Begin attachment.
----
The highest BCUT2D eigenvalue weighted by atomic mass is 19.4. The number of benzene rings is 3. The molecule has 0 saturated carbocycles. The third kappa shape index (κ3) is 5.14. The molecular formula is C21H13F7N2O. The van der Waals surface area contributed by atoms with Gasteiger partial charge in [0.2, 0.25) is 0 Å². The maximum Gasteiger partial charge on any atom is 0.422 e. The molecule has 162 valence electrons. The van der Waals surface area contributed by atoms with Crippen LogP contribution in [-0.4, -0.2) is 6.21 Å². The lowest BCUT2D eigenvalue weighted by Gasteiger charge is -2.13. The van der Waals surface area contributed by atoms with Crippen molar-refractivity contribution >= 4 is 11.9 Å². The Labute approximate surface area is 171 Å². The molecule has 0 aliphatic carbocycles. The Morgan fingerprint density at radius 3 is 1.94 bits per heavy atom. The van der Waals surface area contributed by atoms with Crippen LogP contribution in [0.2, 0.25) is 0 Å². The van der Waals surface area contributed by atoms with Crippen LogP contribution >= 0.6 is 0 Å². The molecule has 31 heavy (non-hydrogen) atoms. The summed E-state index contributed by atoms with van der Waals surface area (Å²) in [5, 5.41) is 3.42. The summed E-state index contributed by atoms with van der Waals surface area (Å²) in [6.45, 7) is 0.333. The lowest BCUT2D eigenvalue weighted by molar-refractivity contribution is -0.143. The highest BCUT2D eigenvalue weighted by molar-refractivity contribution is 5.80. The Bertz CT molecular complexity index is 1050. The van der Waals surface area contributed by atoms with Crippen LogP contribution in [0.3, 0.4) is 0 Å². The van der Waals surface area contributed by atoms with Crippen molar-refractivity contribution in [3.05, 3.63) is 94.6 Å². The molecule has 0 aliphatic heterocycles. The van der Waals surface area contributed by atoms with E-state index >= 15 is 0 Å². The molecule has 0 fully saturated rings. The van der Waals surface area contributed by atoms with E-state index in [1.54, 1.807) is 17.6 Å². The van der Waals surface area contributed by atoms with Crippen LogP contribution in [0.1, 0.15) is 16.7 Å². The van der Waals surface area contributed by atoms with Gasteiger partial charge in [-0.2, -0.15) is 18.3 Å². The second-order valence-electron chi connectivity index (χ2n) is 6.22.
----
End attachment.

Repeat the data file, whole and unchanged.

The highest BCUT2D eigenvalue weighted by atomic mass is 19.4. The number of benzene rings is 3. The molecule has 0 saturated carbocycles. The third kappa shape index (κ3) is 5.14. The molecular formula is C21H13F7N2O. The van der Waals surface area contributed by atoms with Gasteiger partial charge in [0.2, 0.25) is 0 Å². The maximum Gasteiger partial charge on any atom is 0.422 e. The molecule has 162 valence electrons. The van der Waals surface area contributed by atoms with Crippen LogP contribution in [-0.4, -0.2) is 6.21 Å². The lowest BCUT2D eigenvalue weighted by Gasteiger charge is -2.13. The van der Waals surface area contributed by atoms with Crippen molar-refractivity contribution >= 4 is 11.9 Å². The Labute approximate surface area is 171 Å². The molecule has 0 aliphatic carbocycles. The Morgan fingerprint density at radius 3 is 1.94 bits per heavy atom. The van der Waals surface area contributed by atoms with Crippen LogP contribution in [0.2, 0.25) is 0 Å². The van der Waals surface area contributed by atoms with Crippen LogP contribution >= 0.6 is 0 Å². The molecule has 31 heavy (non-hydrogen) atoms. The summed E-state index contributed by atoms with van der Waals surface area (Å²) in [5, 5.41) is 3.42. The summed E-state index contributed by atoms with van der Waals surface area (Å²) in [6.45, 7) is 0.333. The lowest BCUT2D eigenvalue weighted by molar-refractivity contribution is -0.143. The highest BCUT2D eigenvalue weighted by molar-refractivity contribution is 5.80. The Bertz CT molecular complexity index is 1050. The van der Waals surface area contributed by atoms with Crippen LogP contribution in [0.3, 0.4) is 0 Å². The van der Waals surface area contributed by atoms with Crippen molar-refractivity contribution in [3.05, 3.63) is 94.6 Å². The molecule has 0 aliphatic heterocycles. The van der Waals surface area contributed by atoms with E-state index >= 15 is 0 Å². The molecule has 0 fully saturated rings. The van der Waals surface area contributed by atoms with E-state index in [1.54, 1.807) is 17.6 Å². The van der Waals surface area contributed by atoms with Crippen LogP contribution in [0.1, 0.15) is 16.7 Å². The van der Waals surface area contributed by atoms with Gasteiger partial charge in [-0.2, -0.15) is 18.3 Å². The second-order valence-electron chi connectivity index (χ2n) is 6.22.